3. It is not necessary to wash herbs if they are grown without pesticides or other chemicals. If you need to wash them rinse with cool water, place them on paper towels, and allow them to dry completely -- wet herbs will mold and rot. Alternatively, if it is a sunny or breezy day you can give your whole herb plant a bath and let it dry before harvesting.
4. Remove some of the lower leaves from the sprig so there will be an area to tie.
5. Make small bundles of 4 - 6 sprigs, to assure good air circulation and tie them with cotton string.
6. Hang them upside down to dry, leaving a few inches between each bundle, in a dust-free place with plenty of ventilation and no direct sunlight. Drying Fresh Herbs
7. If you do not have a dust-free place, you may need to protect your herbs while they dry. Cut a small paper bag so that its length allows a few inches of the herb to peek out. Make a hole in the bottom center and fish the stringed herbs into the bag. Make sure the herbs are not crowded inside the bag. Poke several holes in the paper bag to allow for circulation. Hang the bag upside down.
8. Check herbs weekly until they are dry and ready to store.
Learning to tell when your herbs have dried can take a bit of practice. If they are not dry enough, they may still mold. If they are too dry, you will lose the volatile oils that add culinary flavor and therapeutic effectiveness.
When herbs are dried properly, the leaves will crumble easily into little pieces between your fingers. If the leaves turn to powder when crumbled, they are too dry.
If you are not sure that the herbs are completely dry, place a small piece in a tightly sealed glass jar and set the jar in a warm, sunny spot for a few hours. If there is still moisture in the leaves you will see condensation inside the jar.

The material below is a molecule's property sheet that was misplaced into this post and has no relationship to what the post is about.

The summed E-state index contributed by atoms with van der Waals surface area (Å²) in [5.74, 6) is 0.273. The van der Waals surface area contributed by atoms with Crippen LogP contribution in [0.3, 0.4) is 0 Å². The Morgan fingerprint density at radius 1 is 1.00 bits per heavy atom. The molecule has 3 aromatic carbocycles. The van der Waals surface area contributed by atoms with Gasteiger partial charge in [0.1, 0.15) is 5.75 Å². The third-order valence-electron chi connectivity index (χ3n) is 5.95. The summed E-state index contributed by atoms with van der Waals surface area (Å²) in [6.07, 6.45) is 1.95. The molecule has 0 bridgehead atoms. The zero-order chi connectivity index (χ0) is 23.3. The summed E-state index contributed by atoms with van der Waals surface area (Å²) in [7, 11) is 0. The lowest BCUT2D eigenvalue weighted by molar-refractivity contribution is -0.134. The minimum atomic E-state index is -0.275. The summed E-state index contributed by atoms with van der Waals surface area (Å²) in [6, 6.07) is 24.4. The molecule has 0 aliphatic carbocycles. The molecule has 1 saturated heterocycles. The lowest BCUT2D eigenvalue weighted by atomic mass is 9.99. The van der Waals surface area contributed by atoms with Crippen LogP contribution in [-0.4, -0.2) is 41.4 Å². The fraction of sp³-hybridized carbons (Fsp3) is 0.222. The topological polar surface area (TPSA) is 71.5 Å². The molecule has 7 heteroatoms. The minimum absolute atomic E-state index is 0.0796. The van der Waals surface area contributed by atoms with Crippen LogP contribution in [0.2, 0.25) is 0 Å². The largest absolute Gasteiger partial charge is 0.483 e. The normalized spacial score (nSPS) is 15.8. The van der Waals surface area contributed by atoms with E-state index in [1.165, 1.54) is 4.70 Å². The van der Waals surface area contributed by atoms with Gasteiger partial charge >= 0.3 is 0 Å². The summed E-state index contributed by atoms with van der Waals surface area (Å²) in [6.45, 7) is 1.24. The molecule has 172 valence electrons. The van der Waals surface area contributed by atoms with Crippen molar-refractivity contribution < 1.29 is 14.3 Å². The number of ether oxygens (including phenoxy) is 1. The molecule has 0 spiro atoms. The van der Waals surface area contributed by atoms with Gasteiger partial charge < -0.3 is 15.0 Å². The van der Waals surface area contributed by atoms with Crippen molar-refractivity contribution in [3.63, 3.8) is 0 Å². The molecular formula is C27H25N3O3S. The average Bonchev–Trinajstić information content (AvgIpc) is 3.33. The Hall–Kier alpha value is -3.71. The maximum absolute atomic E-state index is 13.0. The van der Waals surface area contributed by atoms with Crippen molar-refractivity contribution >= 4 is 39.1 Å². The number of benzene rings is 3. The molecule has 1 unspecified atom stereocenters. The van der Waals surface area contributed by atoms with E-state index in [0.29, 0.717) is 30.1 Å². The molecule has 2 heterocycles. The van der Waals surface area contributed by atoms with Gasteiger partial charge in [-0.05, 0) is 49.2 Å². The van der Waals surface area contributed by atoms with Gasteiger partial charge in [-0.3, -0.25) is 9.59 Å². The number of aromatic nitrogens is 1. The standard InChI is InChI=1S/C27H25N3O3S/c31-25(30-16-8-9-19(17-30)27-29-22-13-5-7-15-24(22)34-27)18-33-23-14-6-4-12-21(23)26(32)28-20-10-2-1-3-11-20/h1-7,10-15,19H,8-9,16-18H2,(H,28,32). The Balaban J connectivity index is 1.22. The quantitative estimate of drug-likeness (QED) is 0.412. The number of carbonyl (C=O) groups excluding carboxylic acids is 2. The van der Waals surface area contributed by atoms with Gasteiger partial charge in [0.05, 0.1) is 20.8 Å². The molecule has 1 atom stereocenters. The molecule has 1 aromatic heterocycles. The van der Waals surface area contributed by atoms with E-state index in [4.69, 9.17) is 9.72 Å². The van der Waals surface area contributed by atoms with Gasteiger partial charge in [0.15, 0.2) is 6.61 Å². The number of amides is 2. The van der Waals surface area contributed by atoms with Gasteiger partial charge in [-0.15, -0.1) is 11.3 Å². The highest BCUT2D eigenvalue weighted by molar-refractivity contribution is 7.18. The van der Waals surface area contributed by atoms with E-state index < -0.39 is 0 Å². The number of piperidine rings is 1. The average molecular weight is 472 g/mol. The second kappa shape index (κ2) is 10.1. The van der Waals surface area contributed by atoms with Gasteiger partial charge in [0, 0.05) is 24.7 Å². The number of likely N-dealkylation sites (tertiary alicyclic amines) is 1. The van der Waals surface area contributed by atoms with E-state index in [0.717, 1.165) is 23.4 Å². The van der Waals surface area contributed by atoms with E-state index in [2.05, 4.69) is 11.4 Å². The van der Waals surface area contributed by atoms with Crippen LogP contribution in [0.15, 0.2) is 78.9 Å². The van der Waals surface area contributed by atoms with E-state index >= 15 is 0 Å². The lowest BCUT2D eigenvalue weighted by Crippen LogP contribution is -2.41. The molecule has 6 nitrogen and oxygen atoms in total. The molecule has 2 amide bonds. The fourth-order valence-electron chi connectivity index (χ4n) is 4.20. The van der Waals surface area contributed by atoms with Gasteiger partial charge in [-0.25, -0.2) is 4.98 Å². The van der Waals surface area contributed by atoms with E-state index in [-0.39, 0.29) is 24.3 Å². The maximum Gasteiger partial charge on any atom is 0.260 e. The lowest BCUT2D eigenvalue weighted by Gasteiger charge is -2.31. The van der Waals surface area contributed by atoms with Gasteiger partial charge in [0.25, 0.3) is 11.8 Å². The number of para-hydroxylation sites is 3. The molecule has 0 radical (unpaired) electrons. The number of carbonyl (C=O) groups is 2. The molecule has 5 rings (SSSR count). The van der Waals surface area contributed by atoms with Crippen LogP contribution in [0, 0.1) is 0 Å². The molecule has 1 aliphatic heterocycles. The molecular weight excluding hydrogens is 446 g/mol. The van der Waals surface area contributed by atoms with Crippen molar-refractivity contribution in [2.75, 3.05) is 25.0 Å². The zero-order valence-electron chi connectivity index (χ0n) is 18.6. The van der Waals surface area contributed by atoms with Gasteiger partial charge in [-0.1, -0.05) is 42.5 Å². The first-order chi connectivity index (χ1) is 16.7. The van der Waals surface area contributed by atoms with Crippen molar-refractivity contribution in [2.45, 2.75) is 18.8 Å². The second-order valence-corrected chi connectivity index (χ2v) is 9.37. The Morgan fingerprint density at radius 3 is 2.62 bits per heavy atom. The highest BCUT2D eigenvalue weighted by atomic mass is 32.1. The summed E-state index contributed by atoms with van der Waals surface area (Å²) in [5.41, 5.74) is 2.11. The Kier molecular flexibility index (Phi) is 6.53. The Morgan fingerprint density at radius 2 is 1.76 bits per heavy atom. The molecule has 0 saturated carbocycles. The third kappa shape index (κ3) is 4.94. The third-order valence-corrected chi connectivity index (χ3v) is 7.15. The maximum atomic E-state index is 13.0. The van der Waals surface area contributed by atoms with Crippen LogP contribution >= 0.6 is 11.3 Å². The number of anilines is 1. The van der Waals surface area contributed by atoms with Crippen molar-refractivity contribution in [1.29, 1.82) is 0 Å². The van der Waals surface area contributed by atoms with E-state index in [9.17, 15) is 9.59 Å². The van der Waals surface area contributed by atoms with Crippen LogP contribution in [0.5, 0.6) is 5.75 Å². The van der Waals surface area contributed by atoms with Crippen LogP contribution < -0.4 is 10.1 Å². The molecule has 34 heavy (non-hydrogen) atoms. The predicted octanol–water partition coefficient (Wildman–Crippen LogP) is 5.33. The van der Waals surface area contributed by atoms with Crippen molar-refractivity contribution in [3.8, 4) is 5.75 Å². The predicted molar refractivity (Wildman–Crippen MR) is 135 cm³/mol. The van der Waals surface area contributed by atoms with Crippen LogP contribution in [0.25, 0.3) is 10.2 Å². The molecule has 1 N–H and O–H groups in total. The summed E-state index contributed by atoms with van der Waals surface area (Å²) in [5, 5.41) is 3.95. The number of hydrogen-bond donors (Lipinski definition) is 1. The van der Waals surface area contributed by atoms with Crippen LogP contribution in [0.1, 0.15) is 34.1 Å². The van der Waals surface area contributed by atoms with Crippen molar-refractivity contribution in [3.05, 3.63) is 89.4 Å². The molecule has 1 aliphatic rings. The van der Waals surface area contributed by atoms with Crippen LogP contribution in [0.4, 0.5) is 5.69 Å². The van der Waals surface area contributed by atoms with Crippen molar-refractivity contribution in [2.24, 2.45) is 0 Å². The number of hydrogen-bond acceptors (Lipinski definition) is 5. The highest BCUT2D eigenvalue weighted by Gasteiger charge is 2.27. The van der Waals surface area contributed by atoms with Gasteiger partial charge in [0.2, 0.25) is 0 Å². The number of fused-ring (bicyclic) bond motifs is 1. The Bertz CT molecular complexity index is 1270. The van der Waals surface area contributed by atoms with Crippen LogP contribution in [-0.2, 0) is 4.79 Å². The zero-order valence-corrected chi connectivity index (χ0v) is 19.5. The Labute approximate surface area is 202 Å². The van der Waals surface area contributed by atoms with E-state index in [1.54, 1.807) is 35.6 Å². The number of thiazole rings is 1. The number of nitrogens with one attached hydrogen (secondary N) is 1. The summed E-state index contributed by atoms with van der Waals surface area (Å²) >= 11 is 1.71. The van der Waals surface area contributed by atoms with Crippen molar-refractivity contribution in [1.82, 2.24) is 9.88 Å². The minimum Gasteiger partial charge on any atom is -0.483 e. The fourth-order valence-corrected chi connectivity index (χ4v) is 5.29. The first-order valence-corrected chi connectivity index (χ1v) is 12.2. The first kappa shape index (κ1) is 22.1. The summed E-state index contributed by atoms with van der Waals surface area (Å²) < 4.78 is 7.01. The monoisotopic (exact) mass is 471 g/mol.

When I first started drying herbs, I hung them all over my kitchen. It made the kitchen feel so rustic and natural. I soon learned that the kitchen is not a good place for drying herbs. Smoke, scents wafting from food preparation, and all the hubbub in a kitchen, can cause a residue build-up and affect the flavors of delicate herbs.
Storing Dried Herbs
When purchasing and using dried herbs, it’s important to understand that their potency and flavor will degrade over time. The more surface area that is exposed to air, the shorter the shelf life. That means that herbal powders have a shorter shelf life than herbs that are stored in larger pieces.
Very aromatic herbs may also have a shorter shelf life. The aromatic essential oils dissipate with time. If you are planning to store dried herbs for future use, it may be best to purchase whole herbs or those labeled “cut and sifted." Cut and sifted herbs that have been cut into small pieces and then sifted to remove the herbal powders. You can always create your own powder just before using it.
1. Store your dried herbs in airtight containers in a cool, dry place away from sunlight. I like to use small glass jars. You can also use plastic containers or zip lock bags. It’s a good idea to label and date your herbal containers.
2. I store herbs whole and crumble them when I use them. The larger the piece, the smaller the exposed surface area from which flavorful and therapeutic oils can evaporate.
3. If you notice the herbs are losing their color and scent, they are also losing their flavor and potency. Dried herbs are best used within a year.
A good rule of thumb for cooking:
Use 1 teaspoon of dried herbs in place of 1 tablespoon of fresh herbs.
Join us next time when we discuss "How to Judge Good Quality Herbs"